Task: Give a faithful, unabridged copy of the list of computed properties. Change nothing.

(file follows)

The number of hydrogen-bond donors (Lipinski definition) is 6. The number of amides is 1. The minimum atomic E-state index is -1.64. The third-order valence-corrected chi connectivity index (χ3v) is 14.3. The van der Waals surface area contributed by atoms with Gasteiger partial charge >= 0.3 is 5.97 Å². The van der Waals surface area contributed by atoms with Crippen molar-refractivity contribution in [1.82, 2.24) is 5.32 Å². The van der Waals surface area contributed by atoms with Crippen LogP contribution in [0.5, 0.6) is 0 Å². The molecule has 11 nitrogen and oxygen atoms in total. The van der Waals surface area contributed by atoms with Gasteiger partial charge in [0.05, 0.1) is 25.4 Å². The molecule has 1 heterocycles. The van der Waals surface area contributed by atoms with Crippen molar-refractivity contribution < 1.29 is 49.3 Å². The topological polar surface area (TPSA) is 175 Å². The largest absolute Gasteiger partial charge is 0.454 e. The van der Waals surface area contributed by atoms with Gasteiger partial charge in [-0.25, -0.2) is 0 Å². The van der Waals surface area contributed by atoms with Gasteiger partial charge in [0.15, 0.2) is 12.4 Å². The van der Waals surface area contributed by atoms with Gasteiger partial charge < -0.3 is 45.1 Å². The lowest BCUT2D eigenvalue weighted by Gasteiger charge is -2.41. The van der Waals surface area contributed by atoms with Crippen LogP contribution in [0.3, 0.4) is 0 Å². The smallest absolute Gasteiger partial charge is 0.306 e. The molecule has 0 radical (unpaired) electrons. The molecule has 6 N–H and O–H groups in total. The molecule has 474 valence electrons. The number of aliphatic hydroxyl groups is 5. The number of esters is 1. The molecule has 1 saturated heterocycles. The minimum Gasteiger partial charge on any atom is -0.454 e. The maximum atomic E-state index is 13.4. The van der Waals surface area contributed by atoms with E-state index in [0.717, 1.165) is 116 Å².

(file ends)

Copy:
The number of hydrogen-bond donors (Lipinski definition) is 6. The number of amides is 1. The minimum atomic E-state index is -1.64. The third-order valence-corrected chi connectivity index (χ3v) is 14.3. The van der Waals surface area contributed by atoms with Gasteiger partial charge >= 0.3 is 5.97 Å². The van der Waals surface area contributed by atoms with Crippen molar-refractivity contribution in [1.82, 2.24) is 5.32 Å². The van der Waals surface area contributed by atoms with Crippen LogP contribution in [0.5, 0.6) is 0 Å². The molecule has 11 nitrogen and oxygen atoms in total. The van der Waals surface area contributed by atoms with Gasteiger partial charge in [0.05, 0.1) is 25.4 Å². The molecule has 1 heterocycles. The van der Waals surface area contributed by atoms with Crippen molar-refractivity contribution < 1.29 is 49.3 Å². The topological polar surface area (TPSA) is 175 Å². The largest absolute Gasteiger partial charge is 0.454 e. The van der Waals surface area contributed by atoms with Gasteiger partial charge in [-0.25, -0.2) is 0 Å². The van der Waals surface area contributed by atoms with Gasteiger partial charge in [0.15, 0.2) is 12.4 Å². The van der Waals surface area contributed by atoms with Gasteiger partial charge < -0.3 is 45.1 Å². The lowest BCUT2D eigenvalue weighted by Gasteiger charge is -2.41. The van der Waals surface area contributed by atoms with Crippen LogP contribution in [0.3, 0.4) is 0 Å². The smallest absolute Gasteiger partial charge is 0.306 e. The molecule has 0 radical (unpaired) electrons. The molecule has 6 N–H and O–H groups in total. The molecule has 474 valence electrons. The number of aliphatic hydroxyl groups is 5. The number of esters is 1. The molecule has 1 saturated heterocycles. The minimum Gasteiger partial charge on any atom is -0.454 e. The maximum atomic E-state index is 13.4. The van der Waals surface area contributed by atoms with E-state index in [0.717, 1.165) is 116 Å².